SteppinRazor

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  1. yeah. Their aesthetic was the adventure/space movie of the 50s and 60s. They got away from that and didn't have the individual personality to survive that. Doom did, though. I would love to see an FF trilogy along the lines of the original Star Wars, with a Doom Strikes Back second flick. Just less heoric epic and more MST3K type movie.
  2. Seriously. But then, they are a lot of people who have no business being in business.
  3. Sold some stuff to 90sChild, smooth transaction, prompt payment and great to deal with. Thanks!
  4. Potentially. I guess we'll have to wait and see, but I think paper's days are numbered
  5. This is what I'm saying. I didn't invent welding, and there are some flabbergastingly good welders out there, far better than me. Or woodworkers. And plenty of buyers. But there are plenty of ignorant people getting into the custom furniture/fab business who don't know jack and want me to set them on 3rd base instead of learning how to swing a bat. Earn 3rd base, like I did. or Tony S did with pressing.
  6. The fact that there are more avenues to learn it doesn't mean it doesn't mean losing potential customers. I share knowledge because that's who I am, which includes teaching my competitors how to do their jobs better. I do it because I like to help others even if they don't care and are taking advantage of me. It's important to me what I put out into the world. Also because it's important to me that people get a quality product even if it doesn't come from me. I know what it's like to spend money and not be happy with the result, and just because someone didn't know they were hiring an ignorant fabricator shouldn't hurt them. But man, it is tough that any schmoe thinks they can do something and is entitled to my knowledge to help them make money. I wasn't speaking metaphorically about bleeding for my knowledge. I've got all my digits and thankfully haven't gotten too injured in my line of work, but I've paid for what I know. If one wants to learn how to press, those who already know don't owe that knowledge to anyone. If one desires to learn, learn it the hard way, same as other pressers.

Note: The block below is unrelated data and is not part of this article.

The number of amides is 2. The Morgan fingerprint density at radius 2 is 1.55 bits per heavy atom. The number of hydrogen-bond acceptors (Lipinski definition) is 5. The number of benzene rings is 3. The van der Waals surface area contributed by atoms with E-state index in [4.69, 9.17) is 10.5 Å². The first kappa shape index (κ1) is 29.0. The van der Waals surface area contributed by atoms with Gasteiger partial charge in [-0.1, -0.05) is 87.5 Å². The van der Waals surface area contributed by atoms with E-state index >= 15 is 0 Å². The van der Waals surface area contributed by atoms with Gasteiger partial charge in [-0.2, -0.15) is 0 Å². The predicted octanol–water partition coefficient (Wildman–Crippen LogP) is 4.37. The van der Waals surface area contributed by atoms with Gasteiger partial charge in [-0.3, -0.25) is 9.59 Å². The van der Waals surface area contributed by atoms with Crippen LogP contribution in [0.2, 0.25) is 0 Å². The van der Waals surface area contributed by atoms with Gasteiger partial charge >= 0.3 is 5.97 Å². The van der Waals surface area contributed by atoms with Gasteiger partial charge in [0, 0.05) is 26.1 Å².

7. I can't tell you how many times people find out I know how to weld, design a structure, woodwork, and/or work on cars and then expect me to educate them for free because I know what they want to know. Or do it for them for free. Even people in the same business as me expect me to share technique or resources. I bled for my knowledge, you want some, bleed a little.
  8. newsstands will manufacture rarity for copper/modern. I think that's where most of the big sustainable gains will be
  9. You should certainly be priced higher than ebay. People will justifiably pay more for the convenience, ability to see the actual book, and the customer experience if you create a good one. If you hire employees, hire extroverts
  10. Comic fans only care about performance.
  11. I thought you might come back with Schroedingers Cat
  12. true, but it is in there, which helps the hobby.
  13. Actually, most of what I asked about I haven't sent yet (NM 98, Wolv 1) or sold raw (UXM266), so not really . Sorry. This is my first foray into grading so I thought I'd start with a bunch of roughly $50 books and see how good my grading eye is before sending more. Little did I know how the turnaround time would go . Shoulda done the reverse and sent the more important books first. Now I'm debating whether to send more in or just stick to raw.
  14. As a medium, comics will always be made. Soon enough, they will rarely be printed (as zines, not comics), but artists will still make them. Readership will continue to drop, but there is a floor. Comic books already barely exist as a business outside of crowd funded work. Marvel and DC exist only because they were bought for their IP. So I think the market side of things, a small segment of the population will create and consume them, but creators will need real jobs or use social media revenue generating techniques to earn enough to make them. Assuming we don't figure out some sort of universal income soon. The content of comic books will mostly migrate to video games and movies. As for the collecting hobby, I think that the group of collectors is aging and not being replaced in a 1:1 ratio, so fewer people will want to buy. They will drop in monetary value across the board. Regarding the baseball cards, the biggest problems they had were the steroid era and sabermetrics. The former being an issue as people get older. Fewer people alive today saw Ted Williams play or care about Ted Williams. It won't be long before no one even knows who Ty Cobb was, let alone want a piece of cardboard with his face on it. If Sosa and McGwire didn't juice, people would be nostalgic for their HR record duel for another 60 years. If Bonds hadn't, he would be this generation's Babe Ruth. Monumentally important. Sabermetrics rendered even the little info on the card useless. The main difference between them and comic books is that baseball cards do not have content. You don't get anything out of a baseball card other than the cover. There's a whole saga inside a serialized comic book.